Property tax leads to deep divisions between Inishowen councillors

The growing divisions between Inishowen’s county councillors became only too apparent at the recent Donegal Co. Council meeting when there were some heated exchanges on the thorny issue of the Property Tax.

Fine Gael councillor Bernard McGuinness said it was the strategy of Sinn Fein to oppose the Property Tax.

“The people will decide at the next election who is right. To people who advocate don’t pay, such as Colr (John) Campbell, who claimed the council was giving out misinformation about the levels of collection of the Household Tax –- I’d say I take exception to this,” he stated.

“I’m a ratepayer, and that is part and parcel of what being in business is about. Everyone knows one of the biggest disasters in this country was the abolition of rates – it took away the ability for us to decide our own destiny,”

“I salute those who pay, because they are the true patriots of this country. Nobody wants the Property Tax, but it is in place,” Colr McGuinness said.

Colr. John Ryan (FG) said nobody wanted the Property Tax, but said we have to get real about the problems

“Sinn Fein has to get real – coming in here preaching populist policies. This is total nonsense. The only misinformation in this chamber comes from Sinn Fein,” he said.

Labour Colr Martin Farren said it was difficult for people at the moment.

“Over the last two years, the new government has been in a difficult situation because the country was on its knees. I do feel we are implementing too many policies too quickly and it is hitting a lot of families hard – people should get more time to pay without penalties,” he said.

The row erupted during discussion on a motion from Sinn Fein Councillor Mick Quinn calling on Fine Gael-Labour to repeal the Property Tax.

He was speaking at the reconvened March meeting of the Donegal County Council, where he said the tax was “grossly unfair and unjust”.

The property tax was akin to “starving people out of a famine”, he said.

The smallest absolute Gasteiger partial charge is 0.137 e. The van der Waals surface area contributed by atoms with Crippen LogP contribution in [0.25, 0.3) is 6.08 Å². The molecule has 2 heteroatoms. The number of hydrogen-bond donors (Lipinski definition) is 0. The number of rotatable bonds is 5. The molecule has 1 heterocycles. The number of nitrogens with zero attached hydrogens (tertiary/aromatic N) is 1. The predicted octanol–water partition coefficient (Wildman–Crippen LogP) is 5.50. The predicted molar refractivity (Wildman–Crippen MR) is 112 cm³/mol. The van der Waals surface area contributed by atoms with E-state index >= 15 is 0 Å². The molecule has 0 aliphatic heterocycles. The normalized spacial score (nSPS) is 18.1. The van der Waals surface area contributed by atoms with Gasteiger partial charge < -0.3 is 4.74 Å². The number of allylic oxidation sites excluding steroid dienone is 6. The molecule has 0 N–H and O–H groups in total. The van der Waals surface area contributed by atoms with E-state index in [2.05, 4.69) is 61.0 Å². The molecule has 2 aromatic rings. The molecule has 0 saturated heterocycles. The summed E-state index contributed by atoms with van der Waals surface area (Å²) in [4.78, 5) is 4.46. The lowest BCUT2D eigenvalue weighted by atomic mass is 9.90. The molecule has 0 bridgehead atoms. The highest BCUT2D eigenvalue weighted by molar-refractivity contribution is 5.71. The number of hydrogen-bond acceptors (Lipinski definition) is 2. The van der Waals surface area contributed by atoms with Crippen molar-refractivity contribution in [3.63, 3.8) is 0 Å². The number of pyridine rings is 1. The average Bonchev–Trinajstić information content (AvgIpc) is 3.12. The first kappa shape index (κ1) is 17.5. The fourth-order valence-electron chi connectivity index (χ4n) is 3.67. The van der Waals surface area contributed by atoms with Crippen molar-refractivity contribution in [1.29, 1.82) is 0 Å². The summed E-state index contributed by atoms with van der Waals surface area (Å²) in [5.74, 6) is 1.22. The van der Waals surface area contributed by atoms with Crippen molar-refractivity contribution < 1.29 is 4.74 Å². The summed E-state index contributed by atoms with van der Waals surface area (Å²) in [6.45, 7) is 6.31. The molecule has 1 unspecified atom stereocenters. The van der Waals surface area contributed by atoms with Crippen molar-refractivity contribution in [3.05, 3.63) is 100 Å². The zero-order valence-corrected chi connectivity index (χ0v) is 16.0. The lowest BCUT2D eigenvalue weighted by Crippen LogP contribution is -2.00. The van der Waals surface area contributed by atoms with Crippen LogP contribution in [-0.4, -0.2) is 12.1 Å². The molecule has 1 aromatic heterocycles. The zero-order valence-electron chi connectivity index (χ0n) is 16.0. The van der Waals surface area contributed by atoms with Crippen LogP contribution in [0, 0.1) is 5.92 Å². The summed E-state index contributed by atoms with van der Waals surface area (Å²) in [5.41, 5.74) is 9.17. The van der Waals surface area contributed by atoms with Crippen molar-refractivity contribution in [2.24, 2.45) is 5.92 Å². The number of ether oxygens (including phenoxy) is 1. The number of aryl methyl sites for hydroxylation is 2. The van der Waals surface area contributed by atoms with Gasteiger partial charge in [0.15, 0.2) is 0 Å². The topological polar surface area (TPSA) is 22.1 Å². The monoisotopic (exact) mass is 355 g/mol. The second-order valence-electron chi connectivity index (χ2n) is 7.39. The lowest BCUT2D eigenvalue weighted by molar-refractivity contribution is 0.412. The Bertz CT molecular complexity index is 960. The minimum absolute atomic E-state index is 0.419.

“Any single person earning over 15,000 euro is liable, and while people can defer paying, the government is imposing a four per cent levy, which would make money lenders blush,” he said.

Colr. Quinn, said that, with one in four mortgage holders in distress, it was going to have huge repercussions.

Colr. John Campbell (Ind) said the Property Tax would bring in around 15 million euro in Donegal.

“This is 15 million out of the economy in local shops and services,” he added.

Colr. Marie Therese Gallagher (SF) said the details were published in the Repeal Bill.

“We’re being accused of misinformation, but that’s the biggest piece of rubbish we’ve heard all day,” she said.

Colr. Jack Murray (SF) said Margaret Thatcher would never be dead as long as Fine Gael were in government.

“Yes, I’m advocating taxing the wealthy, not against those who can’t afford. Fine Gael are looking after the wealthy in society,” he said.

Fianna Fail councillor Gerry Crawford said he supported the motion, while Independent Colr Ian McGarvey stressed he didn’t like to see division on the council about the issue.

Mayor Frank McBrearty (Lab), said he didn’t want to pay taxes, but “I have to”.

Colr. Quinn, said he didn’t plan to reply to some of the remarks made. “We have a costed Bill before the Houses of the Oireachtas. People on the lowest incomes imaginable are going to have to pay as it stands. Austerity isn’t working – it’s insanity,” he said.